Friday, October 19, 2012

Wealth Distribution For Dummies, AGAIN

In November 2010, I posted the original “Wealth Distribution for Dummies.” As the election approaches, an updated version, reflecting the shift in wealth ownership since the end of the recession, seemed appropriate. Also, given how the distribution has become even more skewed, I figured a remedial session couldn’t hurt.

This is very straightforward. I’m going to let 100 people represent 100% of the U.S. population, and $100 represent the country’s wealth. One person will represent the top 1% of the population. The next 19 people are the rest the top 20%. The other 80 folks are the bottom 80%. Now let’s distribute $100  accordingly.

One person (above), gets $35.60 all to him/herself.

Ouch! That's quite a jump. That's one-thirteenth of what the super-rich guy has! No wonder regular rich folks don't think they should pay more taxes. Together these 19 people own $51.60. That's about half of the $100. The top 20% as a whole, owns $87.20 of the $100.

But wait! Here’s something to make them feel better. 

As a group, their total share of the $100 is $12.80. The 19 rich folks each have 17 times the wealth of each of these 80, and for the super-rich guy, it's a factor of 223. (So when Romney wanted to make a $10,000 bet with Rick Perry at the debate between the Republican candidates, it was the same as a regular guy offering to wager $45.)

New York Times columnist, Nicholas Kristof recently wrote about the topic of wealth distribution and very effectively had us imagine 100 kindergarteners sharing toys according to how wealth in the U.S. is actually distributed.
One avaricious little boy is jealously guarding a mountain of toys for himself. A handful of other children are quietly playing with a few toys each, while 90 of the children are looking on forlornly — empty-handed. The one greedy boy has hoarded more toys than all those 90 children put together!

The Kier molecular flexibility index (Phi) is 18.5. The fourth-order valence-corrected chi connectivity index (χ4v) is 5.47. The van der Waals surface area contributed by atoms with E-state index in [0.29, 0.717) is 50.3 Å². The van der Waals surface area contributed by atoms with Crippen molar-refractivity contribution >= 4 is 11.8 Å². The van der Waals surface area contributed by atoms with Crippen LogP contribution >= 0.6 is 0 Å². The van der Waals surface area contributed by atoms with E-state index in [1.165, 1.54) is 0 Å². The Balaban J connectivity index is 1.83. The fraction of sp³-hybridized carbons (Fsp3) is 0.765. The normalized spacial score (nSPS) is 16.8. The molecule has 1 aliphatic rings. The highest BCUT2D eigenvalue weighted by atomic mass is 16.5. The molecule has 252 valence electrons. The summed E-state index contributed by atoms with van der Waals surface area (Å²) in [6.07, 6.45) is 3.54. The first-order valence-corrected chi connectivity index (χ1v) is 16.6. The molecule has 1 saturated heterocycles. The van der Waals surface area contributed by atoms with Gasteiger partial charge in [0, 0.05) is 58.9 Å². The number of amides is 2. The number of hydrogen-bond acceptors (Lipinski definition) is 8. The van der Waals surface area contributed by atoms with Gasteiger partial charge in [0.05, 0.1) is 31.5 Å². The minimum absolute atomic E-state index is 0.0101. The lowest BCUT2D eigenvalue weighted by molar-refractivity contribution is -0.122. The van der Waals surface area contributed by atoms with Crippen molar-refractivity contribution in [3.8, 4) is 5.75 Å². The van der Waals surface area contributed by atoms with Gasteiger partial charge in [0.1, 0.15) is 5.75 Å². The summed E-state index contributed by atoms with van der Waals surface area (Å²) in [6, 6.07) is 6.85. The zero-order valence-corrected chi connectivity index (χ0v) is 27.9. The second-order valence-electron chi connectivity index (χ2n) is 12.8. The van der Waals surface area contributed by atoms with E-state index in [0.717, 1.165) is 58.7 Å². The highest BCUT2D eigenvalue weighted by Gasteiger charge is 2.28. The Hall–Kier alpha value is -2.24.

Naturally, I was curious to see what toys can be purchased at the $35.60, $2.72, and $0.16 levels.

For toys under 20¢ you are on the low end of party favors bought in bulk. So things like a tiny cupcake-shaped eraser, or a mini pencil is all you can hope for there. 

Even the $2.72-level is not really all that thrilling for toys. Think basic water gun or a yo-yo.

For $35.60, however, there’s tons of stuff. Remote-control helicopters, fancy super-soakers, electric guitars, microscopes, and in the $25-$50 range for Lego, look what’s for sale--a White House!
The $50 price tag is tad out of reach for poor little rich boy. He will have to use a line of credit, or borrow from the other kids to make up the $14.40 he doesn’t have.

Believe it or not, there is good news for the 80 kids with mini erasers. The one super-rich kid only has one vote, and the next 19 kids only have 19 votes. But the 80 kids have 80 votes. That's four times the votes, the 20 rich kids have. 




What got me started on trying to represent this disparity in wealth in the first place, was the study published a couple of years ago by Michael I. Norton and Dan Ariely about just how clueless Americans are as to how wealth is actually distributed in this country. Kristof also refers to the study and wonders if “perhaps nothing gets done because, in polls, Americans hugely underestimate the level of inequality here.”

I will spare you my rant from the original WDFD post, but I place a fair amount of blame for the warped perception of the American public, on the conventional data visualization used for charting wealth distribution. Below is a version of such a chart from the Economic Policy Institute
The image we see (and retain) is of the gently decreasing bands of wealth from top to bottom.  But we must read (and mentally imagine) what is most dramatic about the chart, namely the vastly incomparable populations being pictured (1%, 4%, 15%, 80%).  You can read the original rant here.

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